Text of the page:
Unaffordable energy bills means people must decide between paying for utilities or groceries. Inadequate heating or cooling leads to health problems and structural damage to buildings. Low- to moderate-income Canadians are the most vulnerable.
The federal government is trying to manage these cost-of-living struggles while reducing the emissions that cause climate change. It seems like an ideal time to expand energy efficiency, which reduces emissions and costs.
Improving energy efficiency for low-income households requires urgent attention because the Canadians most vulnerable to rising energy costs are left out of federal policy. The Canada Greener Homes Initiative, which offers grants and loans to share the cost of energy upgrades, is not accessible to low- to moderate-income Canadians who can’t pay upfront costs or take on more debt.
The federal government recently recognized the need to tailor energy efficiency to eliminate these barriers when Environment and Climate Change Minister Steven Guilbeault announced funds to help low-income Canadians transition off heating oil. Yet, restricting support to heating oil does little to address electricity and natural gas usage, which make up 90 per cent of low-income energy costs, on average, based on the latest household spending data from Statistics Canada.
Canada must design an energy efficiency strategy for all Canadians to achieve net-zero emissions, while we reduce energy poverty and fight inflation. No-cost and turnkey upgrades would eliminate financial barriers for low-income households. The federal government can quickly bolster existing programs in provinces, territories and municipalities to achieve deeper energy savings and switch to low-carbon heating sources.
Federal support can further prioritize making homes healthier and safer through measures such as mold remediation and replacing hazardous electrical wiring. Tenants could trigger upgrades in their buildings, especially if they need services like air conditioning to protect against extreme heat. Landlords would improve their buildings if they agree to keep rents affordable.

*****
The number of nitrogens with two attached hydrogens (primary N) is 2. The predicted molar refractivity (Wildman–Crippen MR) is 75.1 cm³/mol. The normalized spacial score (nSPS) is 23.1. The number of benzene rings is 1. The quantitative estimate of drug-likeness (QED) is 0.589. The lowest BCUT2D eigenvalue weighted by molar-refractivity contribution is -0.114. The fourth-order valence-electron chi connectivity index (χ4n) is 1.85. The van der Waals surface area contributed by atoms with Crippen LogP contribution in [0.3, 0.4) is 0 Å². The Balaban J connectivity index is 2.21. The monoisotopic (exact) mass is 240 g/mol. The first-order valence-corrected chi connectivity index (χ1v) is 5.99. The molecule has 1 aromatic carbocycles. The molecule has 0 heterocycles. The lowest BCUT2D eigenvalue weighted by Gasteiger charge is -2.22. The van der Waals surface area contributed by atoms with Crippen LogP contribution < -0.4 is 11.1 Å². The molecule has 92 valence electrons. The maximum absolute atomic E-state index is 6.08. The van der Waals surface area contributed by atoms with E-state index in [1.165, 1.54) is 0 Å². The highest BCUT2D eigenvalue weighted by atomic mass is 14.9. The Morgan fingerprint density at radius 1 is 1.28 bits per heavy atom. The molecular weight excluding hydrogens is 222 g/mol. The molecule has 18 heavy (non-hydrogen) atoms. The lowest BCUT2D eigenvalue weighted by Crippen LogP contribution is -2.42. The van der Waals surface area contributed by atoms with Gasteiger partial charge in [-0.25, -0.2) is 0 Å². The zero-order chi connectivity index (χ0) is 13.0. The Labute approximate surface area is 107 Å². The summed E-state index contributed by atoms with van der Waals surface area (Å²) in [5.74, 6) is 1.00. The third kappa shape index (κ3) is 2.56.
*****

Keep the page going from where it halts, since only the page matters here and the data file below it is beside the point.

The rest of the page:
Low-income energy efficiency makes sense from a macro policy perspective because targeting new spending to those most impacted by rising energy costs is a way to provide relief without driving broad demand increases in the economy that could contribute to inflation. Reducing energy demands can also have an anti-inflationary effect in energy markets.
We can also reduce labour shortages in the skilled trades by actively recruiting people from traditionally underrepresented populations to design, administer and implement a low-income energy efficiency program. This helps reach more people in need by breaking down language and cultural barriers.
A strategic approach to low-income energy efficiency will also alleviate supply chain bottlenecks that contribute to inflation. Because all upgrades are administered by the program, it is easier to co-ordinate bulk purchasing of equipment and materials, time upgrades with local market conditions and provide the demand-side certainty suppliers need to invest in training and productivity improvements.
Improving energy efficiency for low-income households needs urgent attention because they are excluded from federal policy, write Brendan Haley @br_haley & Abhilash Kantamneni @akantamn @EfficiencyCAN #OurHumanEnergy #EnergyPoverty #cdnpoli #Climate
For these reasons, policymakers shouldn’t use inflation as an excuse to delay public investments in low-income energy efficiency. People need help now, and a well-designed approach can tackle sector-specific inflationary challenges.
Canada will not be alone in prioritizing low-income energy efficiency. In the United States, the Weatherization Assistance Program has been upgrading low-income homes since the 1970s. Funding for this program was recently increased in the Bipartisan Infrastructure Law, and the Inflation Reduction Act introduced measures to bolster support for low- to moderate-income homes. We can catch up to the U.S. and further modernize low-income efficiency to deliver a net-zero emissions economy.
As the weather gets colder, let’s make sure all Canadians can save energy, regardless of their income level, where they live, or the fuel they use for heat. Given the double pressures of climate change and the cost of living, there is no better time for policymakers to support low-income energy efficiency.
Brendan Haley, PhD, is the director of policy research for Efficiency Canada, an energy efficiency research and advocacy organization based at Carleton University.
Abhilash Kantamneni is an Efficiency Canada research associate specializing in energy poverty and low-income energy efficiency.